“It was really clear to us that the solution to the problem, as it has been in industry after industry, was technology,” said Barrett, the chief strategy officer. “We needed to take a radically new approach of the application of technology to the problem of creativity, so we are building machines that humans can use in order to make better advertising faster. If you think of advertising like building a house, you can build a house with hand tools or you can build it with power tools. What we're trying to do is build the power tools. We're still building a house, we're just doing it in a much faster, much more efficient way.”
While many agencies tout their artificial intelligence or machine learning capabilities, the founders of Supernatural believe their offering is different because it serves as the agency’s nucleus.
“So many agencies say they have some kind of version of this, but what they’re talking about is an AI algorithm that tests ads after they are already out, or an AI copywriting thing,” Caiozzo said. “The entire agency, every single person, collaborates with the platform we’re building — before the ads are made, not after. It helps make smarter decisions prior to the ad being created, during its creation and also while it’s running in order to optimize. The short of it is, we can get to strategies very, very fast — at the fraction of the time as another agency.”
For example, Supernatural was involved in a strategy pitch for its client Vita Coco's new brand, Pwr Lift protein water.
“The initial hypothesis going in was you’re going to be dealing with meatheads,” Barrett said.
But after the team turned to what it informally calls “the machine” for insight, “it quickly returned this weird world of weightlifters that was crossing with anime, strange memes and this culture of nerdiness,” Caiozzo said. “So we made our entirety strategy around those connections that I feel like in a million years, you would never have convinced the client on without the data. It revealed this huge white space in talking to weightlifters in a different way.”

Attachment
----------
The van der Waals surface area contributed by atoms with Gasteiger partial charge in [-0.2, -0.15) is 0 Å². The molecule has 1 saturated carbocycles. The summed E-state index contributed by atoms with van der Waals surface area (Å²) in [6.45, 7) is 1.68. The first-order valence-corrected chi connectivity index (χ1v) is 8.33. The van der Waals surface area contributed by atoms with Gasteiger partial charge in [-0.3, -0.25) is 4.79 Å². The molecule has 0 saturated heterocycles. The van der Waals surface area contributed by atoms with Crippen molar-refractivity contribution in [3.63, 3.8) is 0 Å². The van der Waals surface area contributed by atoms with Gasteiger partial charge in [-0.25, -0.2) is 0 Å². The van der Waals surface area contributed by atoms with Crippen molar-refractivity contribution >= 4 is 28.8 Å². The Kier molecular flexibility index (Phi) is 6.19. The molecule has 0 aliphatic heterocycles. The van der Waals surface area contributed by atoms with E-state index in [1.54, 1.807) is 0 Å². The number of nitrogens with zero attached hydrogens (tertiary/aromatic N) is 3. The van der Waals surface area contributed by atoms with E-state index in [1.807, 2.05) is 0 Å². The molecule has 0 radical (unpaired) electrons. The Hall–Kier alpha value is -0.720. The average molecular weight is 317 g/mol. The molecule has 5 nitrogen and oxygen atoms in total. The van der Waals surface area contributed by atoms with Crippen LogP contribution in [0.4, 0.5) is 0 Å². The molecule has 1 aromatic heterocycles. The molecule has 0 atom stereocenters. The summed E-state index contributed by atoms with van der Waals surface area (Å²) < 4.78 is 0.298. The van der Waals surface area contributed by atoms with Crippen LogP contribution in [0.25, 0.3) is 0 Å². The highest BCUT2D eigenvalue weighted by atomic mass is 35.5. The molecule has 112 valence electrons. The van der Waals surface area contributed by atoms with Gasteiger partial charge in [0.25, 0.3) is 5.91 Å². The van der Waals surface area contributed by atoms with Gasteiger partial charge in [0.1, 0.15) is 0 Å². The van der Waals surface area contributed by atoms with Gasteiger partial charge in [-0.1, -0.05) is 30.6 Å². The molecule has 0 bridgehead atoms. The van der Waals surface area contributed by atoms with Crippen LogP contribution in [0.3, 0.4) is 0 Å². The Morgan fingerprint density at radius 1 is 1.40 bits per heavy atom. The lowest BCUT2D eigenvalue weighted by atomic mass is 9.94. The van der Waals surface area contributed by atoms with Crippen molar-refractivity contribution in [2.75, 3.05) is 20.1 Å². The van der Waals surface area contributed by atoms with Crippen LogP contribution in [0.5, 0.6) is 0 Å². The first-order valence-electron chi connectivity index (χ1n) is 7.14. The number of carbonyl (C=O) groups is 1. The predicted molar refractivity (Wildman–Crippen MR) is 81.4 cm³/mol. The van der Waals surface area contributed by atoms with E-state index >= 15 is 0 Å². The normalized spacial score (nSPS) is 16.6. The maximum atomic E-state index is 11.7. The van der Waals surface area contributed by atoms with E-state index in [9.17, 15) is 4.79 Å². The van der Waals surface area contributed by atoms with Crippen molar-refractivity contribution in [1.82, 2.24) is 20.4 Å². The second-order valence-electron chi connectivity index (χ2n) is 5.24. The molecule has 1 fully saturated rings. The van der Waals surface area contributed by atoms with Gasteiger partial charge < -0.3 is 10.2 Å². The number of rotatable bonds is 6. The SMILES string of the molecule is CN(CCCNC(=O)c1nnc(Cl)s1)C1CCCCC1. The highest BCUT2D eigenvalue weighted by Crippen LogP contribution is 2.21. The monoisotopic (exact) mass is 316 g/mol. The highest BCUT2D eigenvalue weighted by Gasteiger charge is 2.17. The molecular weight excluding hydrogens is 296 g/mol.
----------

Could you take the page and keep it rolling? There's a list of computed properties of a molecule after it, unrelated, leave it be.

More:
The agency arrived at the strategy in two days — with two weeks left in the pitch.
Outside of Vita Coco, the agency’s current client list includes YouTube, Sir Kensington's and Kayak. Over the summer, Supernatural created for Kayak work centered on people's desires to travel once again, post-pandemic, and it ultimately resonated with the brand's target audience.
"Supernatural’s brand creative met the moment and was a big contributor to the business over the summer,” Matt Clarke, VP of North America marketing at Kayak, said in a statement.
The platform the Supernatural founders created is built on 50 years of information on what makes advertising effective, informed by data tied to clients’ specific challenges and goals — a “data and technology stack that I would put up against the data and technology stack of any holding company or any consulting firm,” Barrett said.
But with all that data muscle, where do the people fit in?
Returning to the house-building metaphor, “The thing that the tools don’t do is assemble the story, and the way humans absorb information is in a story,” Barrett explained. “The tools can tell you what and in a lot of cases they can tell you why, but what they can’t do is explain, and they can’t set objectives. That is the fundamental limitation of all A.I. and machine learning.”